The French civil aviation authority said Friday it had seized a Ryanair plane to get the Irish low-cost airline to repay illegal public aid, the latest in a string of troubles for the carrier.
The EU Commission in 2014 ruled that subsidies Ryanair received from a regional authority had to be repaid, but the airline had not complied despite repeated warnings.
The plane, a Boeing 737, was seized on Thursday at Bordeaux airport in southwestern France.
"This measure was taken as a last resort by the French authorities after several reminders and attempts to recuperate the money failed," the DGAC civil aviation body said.
"By this action, the government reaffirms its intention to guarantee the conditions of fair competition between airlines and between airports," it said.
The plane "will remain immobilised until the sum is paid".
It was "regrettable" that the 149 passengers on board the plane had to wait five hours before being able to take off from the Bordeaux-Merignac airport in another Ryanair aircraft, the civil aviation body added.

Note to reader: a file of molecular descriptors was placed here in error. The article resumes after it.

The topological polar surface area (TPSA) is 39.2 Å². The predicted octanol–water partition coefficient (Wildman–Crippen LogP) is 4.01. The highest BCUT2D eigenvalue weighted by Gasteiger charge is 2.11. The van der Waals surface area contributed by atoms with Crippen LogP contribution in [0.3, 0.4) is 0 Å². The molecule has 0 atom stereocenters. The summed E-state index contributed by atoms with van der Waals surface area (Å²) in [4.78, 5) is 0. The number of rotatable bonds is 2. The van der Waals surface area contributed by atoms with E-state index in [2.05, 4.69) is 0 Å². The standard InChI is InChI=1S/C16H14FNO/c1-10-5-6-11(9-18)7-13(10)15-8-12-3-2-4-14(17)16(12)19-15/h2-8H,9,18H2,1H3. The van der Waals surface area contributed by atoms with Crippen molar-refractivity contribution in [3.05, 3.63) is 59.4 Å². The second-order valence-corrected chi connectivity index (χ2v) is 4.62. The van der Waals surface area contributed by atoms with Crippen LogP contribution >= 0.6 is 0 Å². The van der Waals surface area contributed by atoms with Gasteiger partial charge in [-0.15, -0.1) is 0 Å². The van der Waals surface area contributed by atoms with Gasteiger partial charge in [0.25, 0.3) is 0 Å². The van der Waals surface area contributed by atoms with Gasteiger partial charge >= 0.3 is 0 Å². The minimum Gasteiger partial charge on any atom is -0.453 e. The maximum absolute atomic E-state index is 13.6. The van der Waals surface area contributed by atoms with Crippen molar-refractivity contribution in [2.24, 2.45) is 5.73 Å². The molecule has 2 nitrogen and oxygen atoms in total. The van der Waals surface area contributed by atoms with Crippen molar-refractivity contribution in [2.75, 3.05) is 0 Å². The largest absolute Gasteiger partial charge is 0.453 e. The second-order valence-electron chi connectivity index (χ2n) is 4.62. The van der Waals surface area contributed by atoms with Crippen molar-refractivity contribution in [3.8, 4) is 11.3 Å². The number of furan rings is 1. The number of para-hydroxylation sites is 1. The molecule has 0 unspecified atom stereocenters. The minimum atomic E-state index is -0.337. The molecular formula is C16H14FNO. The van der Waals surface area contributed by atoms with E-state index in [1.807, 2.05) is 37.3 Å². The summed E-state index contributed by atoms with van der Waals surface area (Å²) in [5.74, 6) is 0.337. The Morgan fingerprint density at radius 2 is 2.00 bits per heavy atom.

Regional newspaper Charente Libre reported that the plane was close to take-off for London's Stansted airport when a bailiff, accompanied by police, declared it seized on the tarmac and sealed the aircraft.
The airline owes the regional authority 525,000 euros ($595,000), regional officials said.
The president of the regional airport authority, Didier Vallat, told AFP he expected the money to be disbursed Friday or Saturday.
"Ryanair practically promised that they will pay us today," he said.
Ryanair's fleet is made up mostly of Boeing 737-800 aircraft, which have a list price of around USD 98 million each.
In October, EU anti-trust authorities opened an investigation into whether Ryanair benefited from measures at a German airport that give the Irish low-cost carrier an unfair leg-up over competitors.
And last week ministers from five European governments warned Ryanair that it could face legal trouble if it ignores national labour laws after a series of strikes across the continent.
The pan-European stoppages prompted the airline to cut its profit forecast, but it still expects to make profits after tax of 1.10-1.20 billion euros in its current financial year.
Ryanair is also fighting an order by Italian regulators to suspend a charge for carry-on bags.